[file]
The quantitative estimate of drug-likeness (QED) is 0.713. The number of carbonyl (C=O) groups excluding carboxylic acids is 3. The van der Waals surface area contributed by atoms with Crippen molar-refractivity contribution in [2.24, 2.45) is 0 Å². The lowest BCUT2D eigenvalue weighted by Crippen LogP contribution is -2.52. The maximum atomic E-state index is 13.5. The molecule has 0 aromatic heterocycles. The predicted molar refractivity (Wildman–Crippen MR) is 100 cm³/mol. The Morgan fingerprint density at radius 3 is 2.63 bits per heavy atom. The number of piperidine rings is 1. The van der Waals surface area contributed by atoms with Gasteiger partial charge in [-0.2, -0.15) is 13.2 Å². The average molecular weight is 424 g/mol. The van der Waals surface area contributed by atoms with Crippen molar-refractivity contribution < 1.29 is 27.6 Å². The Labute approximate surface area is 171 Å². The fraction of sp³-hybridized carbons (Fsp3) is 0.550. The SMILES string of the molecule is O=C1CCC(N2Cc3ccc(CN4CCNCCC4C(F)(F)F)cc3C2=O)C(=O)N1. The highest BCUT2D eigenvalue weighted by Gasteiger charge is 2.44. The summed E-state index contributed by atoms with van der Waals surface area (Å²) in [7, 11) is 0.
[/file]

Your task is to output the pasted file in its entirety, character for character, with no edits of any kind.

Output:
The quantitative estimate of drug-likeness (QED) is 0.713. The number of carbonyl (C=O) groups excluding carboxylic acids is 3. The van der Waals surface area contributed by atoms with Crippen molar-refractivity contribution in [2.24, 2.45) is 0 Å². The lowest BCUT2D eigenvalue weighted by Crippen LogP contribution is -2.52. The maximum atomic E-state index is 13.5. The molecule has 0 aromatic heterocycles. The predicted molar refractivity (Wildman–Crippen MR) is 100 cm³/mol. The Morgan fingerprint density at radius 3 is 2.63 bits per heavy atom. The number of piperidine rings is 1. The van der Waals surface area contributed by atoms with Gasteiger partial charge in [-0.2, -0.15) is 13.2 Å². The average molecular weight is 424 g/mol. The van der Waals surface area contributed by atoms with Crippen molar-refractivity contribution < 1.29 is 27.6 Å². The Labute approximate surface area is 171 Å². The fraction of sp³-hybridized carbons (Fsp3) is 0.550. The SMILES string of the molecule is O=C1CCC(N2Cc3ccc(CN4CCNCCC4C(F)(F)F)cc3C2=O)C(=O)N1. The highest BCUT2D eigenvalue weighted by Gasteiger charge is 2.44. The summed E-state index contributed by atoms with van der Waals surface area (Å²) in [7, 11) is 0.